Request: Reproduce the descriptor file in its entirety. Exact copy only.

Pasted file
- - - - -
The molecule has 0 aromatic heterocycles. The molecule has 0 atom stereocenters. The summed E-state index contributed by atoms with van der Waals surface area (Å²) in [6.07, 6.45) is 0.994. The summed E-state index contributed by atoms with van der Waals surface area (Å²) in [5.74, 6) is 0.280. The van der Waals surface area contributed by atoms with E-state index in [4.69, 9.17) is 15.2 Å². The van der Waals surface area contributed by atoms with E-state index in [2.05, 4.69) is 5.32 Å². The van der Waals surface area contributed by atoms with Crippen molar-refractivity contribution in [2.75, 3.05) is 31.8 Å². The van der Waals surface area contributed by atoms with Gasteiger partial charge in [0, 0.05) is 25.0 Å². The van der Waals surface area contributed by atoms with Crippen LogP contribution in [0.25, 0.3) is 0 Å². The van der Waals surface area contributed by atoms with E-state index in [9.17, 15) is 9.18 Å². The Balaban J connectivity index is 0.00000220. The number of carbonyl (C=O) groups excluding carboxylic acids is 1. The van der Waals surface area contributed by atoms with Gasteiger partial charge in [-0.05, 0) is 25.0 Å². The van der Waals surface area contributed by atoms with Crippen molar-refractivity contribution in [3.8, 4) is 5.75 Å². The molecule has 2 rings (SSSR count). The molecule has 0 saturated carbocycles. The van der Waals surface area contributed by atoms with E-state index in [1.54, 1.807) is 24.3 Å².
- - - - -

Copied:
The molecule has 0 aromatic heterocycles. The molecule has 0 atom stereocenters. The summed E-state index contributed by atoms with van der Waals surface area (Å²) in [6.07, 6.45) is 0.994. The summed E-state index contributed by atoms with van der Waals surface area (Å²) in [5.74, 6) is 0.280. The van der Waals surface area contributed by atoms with E-state index in [4.69, 9.17) is 15.2 Å². The van der Waals surface area contributed by atoms with E-state index in [2.05, 4.69) is 5.32 Å². The van der Waals surface area contributed by atoms with Crippen molar-refractivity contribution in [2.75, 3.05) is 31.8 Å². The van der Waals surface area contributed by atoms with Gasteiger partial charge in [0, 0.05) is 25.0 Å². The van der Waals surface area contributed by atoms with Crippen LogP contribution in [0.25, 0.3) is 0 Å². The van der Waals surface area contributed by atoms with E-state index in [9.17, 15) is 9.18 Å². The Balaban J connectivity index is 0.00000220. The number of carbonyl (C=O) groups excluding carboxylic acids is 1. The van der Waals surface area contributed by atoms with Gasteiger partial charge in [-0.05, 0) is 25.0 Å². The van der Waals surface area contributed by atoms with Crippen molar-refractivity contribution in [3.8, 4) is 5.75 Å². The molecule has 2 rings (SSSR count). The molecule has 0 saturated carbocycles. The van der Waals surface area contributed by atoms with E-state index in [1.54, 1.807) is 24.3 Å².